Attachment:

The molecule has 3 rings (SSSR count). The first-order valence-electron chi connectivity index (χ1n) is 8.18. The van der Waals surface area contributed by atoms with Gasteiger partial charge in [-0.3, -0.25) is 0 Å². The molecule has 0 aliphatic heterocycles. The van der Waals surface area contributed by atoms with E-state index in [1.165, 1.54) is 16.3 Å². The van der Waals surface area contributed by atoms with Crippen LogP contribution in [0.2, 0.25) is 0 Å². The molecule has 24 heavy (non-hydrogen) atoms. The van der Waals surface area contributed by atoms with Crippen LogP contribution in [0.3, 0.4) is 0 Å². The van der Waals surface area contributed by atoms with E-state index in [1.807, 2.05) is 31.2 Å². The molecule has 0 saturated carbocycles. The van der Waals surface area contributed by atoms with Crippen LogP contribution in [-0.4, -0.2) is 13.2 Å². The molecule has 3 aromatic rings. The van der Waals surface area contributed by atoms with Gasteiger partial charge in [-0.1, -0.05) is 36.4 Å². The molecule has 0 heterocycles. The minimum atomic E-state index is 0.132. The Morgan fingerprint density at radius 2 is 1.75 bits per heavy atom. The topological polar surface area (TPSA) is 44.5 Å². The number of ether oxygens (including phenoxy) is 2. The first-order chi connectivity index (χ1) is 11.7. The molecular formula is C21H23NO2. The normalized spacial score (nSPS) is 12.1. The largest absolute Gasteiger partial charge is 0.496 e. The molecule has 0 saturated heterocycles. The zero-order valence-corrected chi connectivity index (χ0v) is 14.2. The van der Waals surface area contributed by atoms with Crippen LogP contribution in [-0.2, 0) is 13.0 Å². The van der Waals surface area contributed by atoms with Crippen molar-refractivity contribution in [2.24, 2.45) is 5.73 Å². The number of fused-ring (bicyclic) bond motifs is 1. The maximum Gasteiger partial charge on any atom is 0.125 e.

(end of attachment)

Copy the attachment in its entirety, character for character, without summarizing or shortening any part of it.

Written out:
The molecule has 3 rings (SSSR count). The first-order valence-electron chi connectivity index (χ1n) is 8.18. The van der Waals surface area contributed by atoms with Gasteiger partial charge in [-0.3, -0.25) is 0 Å². The molecule has 0 aliphatic heterocycles. The van der Waals surface area contributed by atoms with E-state index in [1.165, 1.54) is 16.3 Å². The van der Waals surface area contributed by atoms with Crippen LogP contribution in [0.2, 0.25) is 0 Å². The molecule has 24 heavy (non-hydrogen) atoms. The van der Waals surface area contributed by atoms with Crippen LogP contribution in [0.3, 0.4) is 0 Å². The van der Waals surface area contributed by atoms with E-state index in [1.807, 2.05) is 31.2 Å². The molecule has 0 saturated carbocycles. The van der Waals surface area contributed by atoms with Crippen LogP contribution in [-0.4, -0.2) is 13.2 Å². The molecule has 3 aromatic rings. The van der Waals surface area contributed by atoms with Gasteiger partial charge in [-0.1, -0.05) is 36.4 Å². The molecule has 0 heterocycles. The minimum atomic E-state index is 0.132. The Morgan fingerprint density at radius 2 is 1.75 bits per heavy atom. The topological polar surface area (TPSA) is 44.5 Å². The number of ether oxygens (including phenoxy) is 2. The first-order chi connectivity index (χ1) is 11.7. The molecular formula is C21H23NO2. The normalized spacial score (nSPS) is 12.1. The largest absolute Gasteiger partial charge is 0.496 e. The molecule has 0 saturated heterocycles. The zero-order valence-corrected chi connectivity index (χ0v) is 14.2. The van der Waals surface area contributed by atoms with Crippen LogP contribution in [-0.2, 0) is 13.0 Å². The van der Waals surface area contributed by atoms with Crippen molar-refractivity contribution in [2.24, 2.45) is 5.73 Å². The number of fused-ring (bicyclic) bond motifs is 1. The maximum Gasteiger partial charge on any atom is 0.125 e.